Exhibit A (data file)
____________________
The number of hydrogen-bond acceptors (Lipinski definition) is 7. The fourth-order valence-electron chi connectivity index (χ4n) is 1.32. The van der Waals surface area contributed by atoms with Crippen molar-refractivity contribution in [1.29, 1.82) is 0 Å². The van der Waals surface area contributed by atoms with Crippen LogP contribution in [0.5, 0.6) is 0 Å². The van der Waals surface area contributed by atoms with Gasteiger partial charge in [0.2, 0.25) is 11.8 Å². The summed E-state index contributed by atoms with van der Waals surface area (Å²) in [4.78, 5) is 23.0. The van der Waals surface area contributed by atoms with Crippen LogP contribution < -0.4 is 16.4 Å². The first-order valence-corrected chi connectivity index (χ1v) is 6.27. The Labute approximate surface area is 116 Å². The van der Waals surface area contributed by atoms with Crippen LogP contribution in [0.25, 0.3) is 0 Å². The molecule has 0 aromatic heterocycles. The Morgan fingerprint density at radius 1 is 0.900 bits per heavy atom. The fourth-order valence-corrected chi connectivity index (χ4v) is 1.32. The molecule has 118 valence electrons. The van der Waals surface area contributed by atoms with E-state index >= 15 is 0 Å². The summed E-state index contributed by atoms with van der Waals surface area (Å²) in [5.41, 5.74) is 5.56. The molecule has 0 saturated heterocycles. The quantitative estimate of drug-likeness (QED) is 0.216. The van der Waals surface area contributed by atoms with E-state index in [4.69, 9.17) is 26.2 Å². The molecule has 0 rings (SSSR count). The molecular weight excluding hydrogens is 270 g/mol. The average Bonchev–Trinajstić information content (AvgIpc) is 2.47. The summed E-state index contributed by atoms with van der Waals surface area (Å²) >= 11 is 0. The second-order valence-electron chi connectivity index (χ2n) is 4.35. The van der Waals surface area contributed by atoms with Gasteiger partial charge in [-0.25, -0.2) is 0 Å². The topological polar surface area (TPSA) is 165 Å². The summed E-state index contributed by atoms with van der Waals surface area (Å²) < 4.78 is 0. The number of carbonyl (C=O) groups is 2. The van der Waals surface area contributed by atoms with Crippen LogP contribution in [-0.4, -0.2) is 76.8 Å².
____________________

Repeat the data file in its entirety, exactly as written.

The number of hydrogen-bond acceptors (Lipinski definition) is 7. The fourth-order valence-electron chi connectivity index (χ4n) is 1.32. The van der Waals surface area contributed by atoms with Crippen molar-refractivity contribution in [1.29, 1.82) is 0 Å². The van der Waals surface area contributed by atoms with Crippen LogP contribution in [0.5, 0.6) is 0 Å². The van der Waals surface area contributed by atoms with Gasteiger partial charge in [0.2, 0.25) is 11.8 Å². The summed E-state index contributed by atoms with van der Waals surface area (Å²) in [4.78, 5) is 23.0. The van der Waals surface area contributed by atoms with Crippen LogP contribution < -0.4 is 16.4 Å². The first-order valence-corrected chi connectivity index (χ1v) is 6.27. The Labute approximate surface area is 116 Å². The van der Waals surface area contributed by atoms with Crippen LogP contribution in [0.25, 0.3) is 0 Å². The molecule has 0 aromatic heterocycles. The Morgan fingerprint density at radius 1 is 0.900 bits per heavy atom. The fourth-order valence-corrected chi connectivity index (χ4v) is 1.32. The molecule has 118 valence electrons. The van der Waals surface area contributed by atoms with E-state index >= 15 is 0 Å². The summed E-state index contributed by atoms with van der Waals surface area (Å²) in [5.41, 5.74) is 5.56. The molecule has 0 saturated heterocycles. The quantitative estimate of drug-likeness (QED) is 0.216. The van der Waals surface area contributed by atoms with E-state index in [4.69, 9.17) is 26.2 Å². The molecule has 0 rings (SSSR count). The molecular weight excluding hydrogens is 270 g/mol. The average Bonchev–Trinajstić information content (AvgIpc) is 2.47. The summed E-state index contributed by atoms with van der Waals surface area (Å²) >= 11 is 0. The second-order valence-electron chi connectivity index (χ2n) is 4.35. The van der Waals surface area contributed by atoms with Gasteiger partial charge in [-0.25, -0.2) is 0 Å². The topological polar surface area (TPSA) is 165 Å². The summed E-state index contributed by atoms with van der Waals surface area (Å²) < 4.78 is 0. The number of carbonyl (C=O) groups is 2. The van der Waals surface area contributed by atoms with Crippen LogP contribution in [-0.4, -0.2) is 76.8 Å².